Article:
When incorporating mental illness into a piece of literature, the most important tool you need to use is research. This is true whether you want the mental illness to play a large part OR a small one, and it is true whether you know someone with mental illness or not. In fact, it's even true if you have the illness yourself, because no two people are the same, and your character may display different facets to you due to contributing factors like experience and personality.
That said, research is not the first thing you should do, because before you get stuck into that research, you need to look at WHY you want to include mental illness in your literature. If you think it would be cool or fun, you might want to rethink it unless you're prepared to put in a lot of work because living with mental illness is not either of those things (generally) and what you're doing for a bit of fun has the potential to negatively impact someone else's life in a big way because stigma & misrepresentation cause huge difficulties in the lives of people with mental illness. No matter what your reason is, you're in for a lot of work because, as I mentioned earlier, research is crucial when it comes to including realistic mental illness in your work.
So. Research. Read professional articles on mental illness in general and the specific disorder(s) you are thinking of using, and read personal articles on those as well. Talk to people with mental illness, listen to their stories and really hear their experiences. Find out what treatment options are appropriate ad whether they're offered in your setting (ie, if you're setting something in Gavle [Sweden], research what treatment options are available in Gavle, not what treatment options are available in YOUR location. Research common, possible and impossible illness combinations. Chances are if your character has Borderline Personality Disorder, she has at least one other diagnosis as well; on the other hand your Australian character with bipolar disorder and schizophrenia is stretching the bounds of believability.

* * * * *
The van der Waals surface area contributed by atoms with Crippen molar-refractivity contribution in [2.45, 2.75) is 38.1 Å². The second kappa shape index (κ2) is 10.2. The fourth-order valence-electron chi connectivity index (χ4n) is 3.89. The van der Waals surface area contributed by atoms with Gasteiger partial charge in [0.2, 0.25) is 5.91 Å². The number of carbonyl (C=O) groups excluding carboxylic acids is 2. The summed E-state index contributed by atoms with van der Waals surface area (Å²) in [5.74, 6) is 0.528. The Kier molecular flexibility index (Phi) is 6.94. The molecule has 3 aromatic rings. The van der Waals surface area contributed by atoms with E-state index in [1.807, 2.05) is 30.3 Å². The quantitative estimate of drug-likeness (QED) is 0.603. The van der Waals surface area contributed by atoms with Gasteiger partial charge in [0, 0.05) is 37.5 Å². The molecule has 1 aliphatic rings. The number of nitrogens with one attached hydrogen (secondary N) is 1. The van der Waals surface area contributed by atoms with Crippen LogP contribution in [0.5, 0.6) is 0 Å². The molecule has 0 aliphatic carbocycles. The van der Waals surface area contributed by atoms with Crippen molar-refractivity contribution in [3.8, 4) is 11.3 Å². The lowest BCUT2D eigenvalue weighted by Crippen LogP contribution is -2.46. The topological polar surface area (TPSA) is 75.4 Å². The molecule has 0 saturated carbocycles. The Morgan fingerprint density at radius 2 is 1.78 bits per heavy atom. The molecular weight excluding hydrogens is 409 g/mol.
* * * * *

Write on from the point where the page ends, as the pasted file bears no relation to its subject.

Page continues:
Here are five key things you need to understand about mental illness. Some will have been mentioned previously, but they're getting reiterated because they really are important.
1. Mental illnesses are not "one size fits all" - not every person who has compulsions to wash their hands regularly has OCD, and not every person with OCD has regular compulsions to wash their hands regularly. Stereotypes might give you something to work from, but they are not always accurate portrayals of life with mental illness.
2. People who live with mental illness are not stupid. This one's really important, guys. If you want to include a character with low IQ, that's fine, but please think really hard before making it a character who also has an unconnected mental illness.
3. Mental illnesses born from traumatic experiences are not colourful and cute. People who have them do not tend to announce their disorder to complete strangers as a cheerful, pretty thing - in fact, they generally will not announce them to total strangers at all. Turning mental illness into a joke is incredibly risky, and doing it badly is dangerous for people who live with those conditions.
4. People who live with mental illness are not defined by their disorder(s). There are so many more aspects to us than just what we have been diagnosed with, and when you define your characters by their disorder, you are missing out on so much more character development and believability.
5. Mental illness does not simply disappear for no reason. Treatment may 'cure' certain types of mental illness, but others do not have a cure. Know what works and doesn't work for the disorder(s) in question and make sure the illness is not cured by love, unlikely treatment options or the death of a figure at the heart of the character's trauma. It really doesn't work that way.
Essentially, treat your character like a person and not a disorder; people are complex, varied creatures and that needs to be shown in your writing or your mentally ill character will come across as a caricature or worse.